BATON ROUGE, La. — Though most of LSU's charity hospitals and clinics have been turned over to private managers, federal officials still haven't decided whether they'll agree to the financing plans that are being used to pay the new hospital operators.
Gov. Bobby Jindal's administration expresses confidence that the deals will eventually gain approval from the federal Centers for Medicare and Medicaid Services, known as CMS, but says that these types of complex arrangements take time.
CMS isn't talking about how far apart the two sides are in negotiating final terms.
Privatization deals have taken effect for seven university hospitals and their clinics, with two more pending. They are pushed by Jindal as a way to cut state costs, improve care for the poor and uninsured, and bolster medical training programs.
The deals are costing the state $1.1 billion this budget year, much of it paid with federal health care dollars.
But only one contractual arrangement has received federal approval so far, a deal that shuttered LSU's Earl K. Long Medical Center in Baton Rouge and transferred most of its inpatient services to a private hospital, Our Lady of the Lake Regional Medical Center.
"This is the normal process that the state goes through with CMS on (changes) that are somewhat complex," said Department of Health and Hospitals Undersecretary Jerry Phillips.
But negotiations dragged on long enough with federal officials that the state health department asked to withdraw its official approval requests with CMS so the clock wouldn't expire on when a decision needed to be made.
Informal talks continue between state and federal officials, with the Jindal administration continuing to answer questions about the deals for university hospitals and clinics in New Orleans, Lafayette, Houma, Lake Charles, Shreveport and Monroe and for a hospital in Bogalusa to be transferred to private management in March.
Phillips said discussions with CMS over the Baton Rouge privatization deal stretched over eight to 10 months before federal officials signed off on the financing in July. However, the structure of that deal is different than the other LSU hospital contracts.
"We're confident that these will be approved once we answer all the questions," Phillips said of the remaining contracts.
Lawmakers have said they're nervous about starting deals that involve hundreds of millions of dollars in federal Medicaid cash, without first getting an endorsement of the financing plans, particularly in a state that has had to repay improperly spent Medicaid money in past years.
"I am always going to worry until the signature and the ink is dry. That's always going to be a nagging concern," said Sen. Sherri Smith Buffington, R-Keithville, who has been an advocate for LSU's hospital in Shreveport.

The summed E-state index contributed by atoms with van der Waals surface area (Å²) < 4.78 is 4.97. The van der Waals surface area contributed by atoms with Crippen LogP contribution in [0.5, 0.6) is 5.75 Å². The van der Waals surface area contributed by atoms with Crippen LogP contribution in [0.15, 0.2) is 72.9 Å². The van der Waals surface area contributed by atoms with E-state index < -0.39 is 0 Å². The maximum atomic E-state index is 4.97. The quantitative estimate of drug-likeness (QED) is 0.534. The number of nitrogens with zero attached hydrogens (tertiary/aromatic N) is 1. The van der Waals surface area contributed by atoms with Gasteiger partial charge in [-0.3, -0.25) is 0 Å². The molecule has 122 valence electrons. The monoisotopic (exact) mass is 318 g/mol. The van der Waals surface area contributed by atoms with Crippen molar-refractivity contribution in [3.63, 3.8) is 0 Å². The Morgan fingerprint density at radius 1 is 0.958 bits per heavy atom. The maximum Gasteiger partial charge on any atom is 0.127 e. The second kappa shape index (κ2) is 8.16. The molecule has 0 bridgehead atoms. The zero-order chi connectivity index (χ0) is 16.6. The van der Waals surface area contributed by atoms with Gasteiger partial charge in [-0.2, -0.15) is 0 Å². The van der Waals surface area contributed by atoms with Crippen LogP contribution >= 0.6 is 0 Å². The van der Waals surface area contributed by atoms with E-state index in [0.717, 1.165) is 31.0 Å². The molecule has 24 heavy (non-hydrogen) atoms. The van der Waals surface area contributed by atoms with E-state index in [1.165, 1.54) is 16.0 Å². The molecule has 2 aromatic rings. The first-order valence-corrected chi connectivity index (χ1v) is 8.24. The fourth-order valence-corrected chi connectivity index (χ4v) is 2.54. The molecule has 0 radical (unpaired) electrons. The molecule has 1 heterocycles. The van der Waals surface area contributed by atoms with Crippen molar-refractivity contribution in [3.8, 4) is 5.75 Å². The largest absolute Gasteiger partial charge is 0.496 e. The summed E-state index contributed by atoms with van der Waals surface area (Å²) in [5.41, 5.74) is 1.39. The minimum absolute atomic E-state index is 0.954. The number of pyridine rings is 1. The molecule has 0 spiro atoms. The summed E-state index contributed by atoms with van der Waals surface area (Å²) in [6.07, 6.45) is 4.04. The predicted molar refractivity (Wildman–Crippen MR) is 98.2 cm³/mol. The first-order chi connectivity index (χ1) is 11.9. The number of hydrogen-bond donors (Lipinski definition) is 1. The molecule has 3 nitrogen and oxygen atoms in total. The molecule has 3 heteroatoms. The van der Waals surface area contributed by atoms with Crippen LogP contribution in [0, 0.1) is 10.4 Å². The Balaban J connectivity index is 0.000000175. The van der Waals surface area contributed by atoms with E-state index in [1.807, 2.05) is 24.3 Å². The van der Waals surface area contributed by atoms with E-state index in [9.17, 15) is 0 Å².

Former DHH Secretary David Hood said when he worked at the health department, the agency didn't move ahead with changes to the way the state spent large amounts of federal money without first getting CMS approval.
"Maybe they've gotten more flexible, more liberal, I don't know. I'm not aware of that. I think that before you go spending federal money, they want to OK it," he said.
A spokeswoman for CMS refused to comment on the pending requests, saying only that they were under review.
Phillips said no timeline has been set by the federal agency for a decision.
The complex privatization deals include multiple types of federal Medicaid dollars, each with their own sets of restrictions and limits, designed to cover care for the uninsured and for Medicaid patients.
The last sticking point, according to Phillips, is the Jindal administration's receipt of $281 million in advance lease payments from several private hospital operators and whether some of those payments can be used to draw down federal Medicaid matching funds.
The advance payments helped the governor and lawmakers plug immediate budget holes by lessening lease bills in later years and drummed up construction money for an ambulatory care building and parking garage that will be part of the hospital complex in New Orleans.
In a letter sent to CMS earlier this month, Health and Hospitals Secretary Kathy Kliebert and LSU hospitals chief Frank Opelka outlined their case that the upfront lease payments weren't donations and were covering rent obligations for facilities and equipment.
Phillips said the Baton Rouge hospital deal had a similar advance payment and received federal approval, so he said he's confident about the fate of the other financing arrangements.
"We will reach an agreement with CMS. It just takes time to work through these issues," he said.